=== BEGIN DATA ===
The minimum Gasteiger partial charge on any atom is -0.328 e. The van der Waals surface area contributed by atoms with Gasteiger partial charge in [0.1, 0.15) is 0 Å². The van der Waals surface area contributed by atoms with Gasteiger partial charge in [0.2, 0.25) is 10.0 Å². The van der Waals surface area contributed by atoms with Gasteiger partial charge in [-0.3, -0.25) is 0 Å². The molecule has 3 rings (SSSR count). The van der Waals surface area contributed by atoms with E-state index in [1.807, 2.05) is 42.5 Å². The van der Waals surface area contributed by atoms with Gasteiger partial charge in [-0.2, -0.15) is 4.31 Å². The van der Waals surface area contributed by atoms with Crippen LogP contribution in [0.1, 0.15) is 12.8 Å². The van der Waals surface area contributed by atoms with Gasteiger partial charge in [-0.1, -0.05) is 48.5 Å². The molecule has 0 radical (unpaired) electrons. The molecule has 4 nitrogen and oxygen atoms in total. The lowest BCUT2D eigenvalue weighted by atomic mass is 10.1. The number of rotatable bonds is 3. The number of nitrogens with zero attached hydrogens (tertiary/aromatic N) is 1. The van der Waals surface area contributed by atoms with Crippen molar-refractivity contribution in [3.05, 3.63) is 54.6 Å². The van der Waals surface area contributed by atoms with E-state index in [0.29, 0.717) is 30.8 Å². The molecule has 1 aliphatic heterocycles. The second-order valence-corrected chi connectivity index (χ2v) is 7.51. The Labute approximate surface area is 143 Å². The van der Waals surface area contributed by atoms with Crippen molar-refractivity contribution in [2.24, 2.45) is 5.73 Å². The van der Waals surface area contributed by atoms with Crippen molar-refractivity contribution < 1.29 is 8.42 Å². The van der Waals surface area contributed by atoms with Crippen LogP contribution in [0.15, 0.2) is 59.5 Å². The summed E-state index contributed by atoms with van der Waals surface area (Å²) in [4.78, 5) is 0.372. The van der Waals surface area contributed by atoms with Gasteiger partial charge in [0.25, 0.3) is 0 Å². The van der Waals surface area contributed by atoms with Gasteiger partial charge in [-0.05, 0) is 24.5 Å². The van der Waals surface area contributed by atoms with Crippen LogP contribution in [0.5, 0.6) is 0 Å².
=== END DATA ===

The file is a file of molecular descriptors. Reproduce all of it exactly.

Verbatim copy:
The minimum Gasteiger partial charge on any atom is -0.328 e. The van der Waals surface area contributed by atoms with Gasteiger partial charge in [0.1, 0.15) is 0 Å². The van der Waals surface area contributed by atoms with Gasteiger partial charge in [0.2, 0.25) is 10.0 Å². The van der Waals surface area contributed by atoms with Gasteiger partial charge in [-0.3, -0.25) is 0 Å². The molecule has 3 rings (SSSR count). The van der Waals surface area contributed by atoms with E-state index in [1.807, 2.05) is 42.5 Å². The van der Waals surface area contributed by atoms with Gasteiger partial charge in [-0.2, -0.15) is 4.31 Å². The van der Waals surface area contributed by atoms with Crippen LogP contribution in [0.1, 0.15) is 12.8 Å². The van der Waals surface area contributed by atoms with Gasteiger partial charge in [-0.1, -0.05) is 48.5 Å². The molecule has 0 radical (unpaired) electrons. The molecule has 4 nitrogen and oxygen atoms in total. The lowest BCUT2D eigenvalue weighted by atomic mass is 10.1. The number of rotatable bonds is 3. The number of nitrogens with zero attached hydrogens (tertiary/aromatic N) is 1. The van der Waals surface area contributed by atoms with Crippen molar-refractivity contribution in [3.05, 3.63) is 54.6 Å². The van der Waals surface area contributed by atoms with E-state index in [0.29, 0.717) is 30.8 Å². The molecule has 1 aliphatic heterocycles. The second-order valence-corrected chi connectivity index (χ2v) is 7.51. The Labute approximate surface area is 143 Å². The van der Waals surface area contributed by atoms with Crippen molar-refractivity contribution in [2.24, 2.45) is 5.73 Å². The van der Waals surface area contributed by atoms with Crippen molar-refractivity contribution < 1.29 is 8.42 Å². The van der Waals surface area contributed by atoms with Crippen LogP contribution in [0.15, 0.2) is 59.5 Å². The summed E-state index contributed by atoms with van der Waals surface area (Å²) in [4.78, 5) is 0.372. The van der Waals surface area contributed by atoms with Gasteiger partial charge in [0.25, 0.3) is 0 Å². The van der Waals surface area contributed by atoms with Gasteiger partial charge in [-0.05, 0) is 24.5 Å². The van der Waals surface area contributed by atoms with Crippen LogP contribution in [0.5, 0.6) is 0 Å².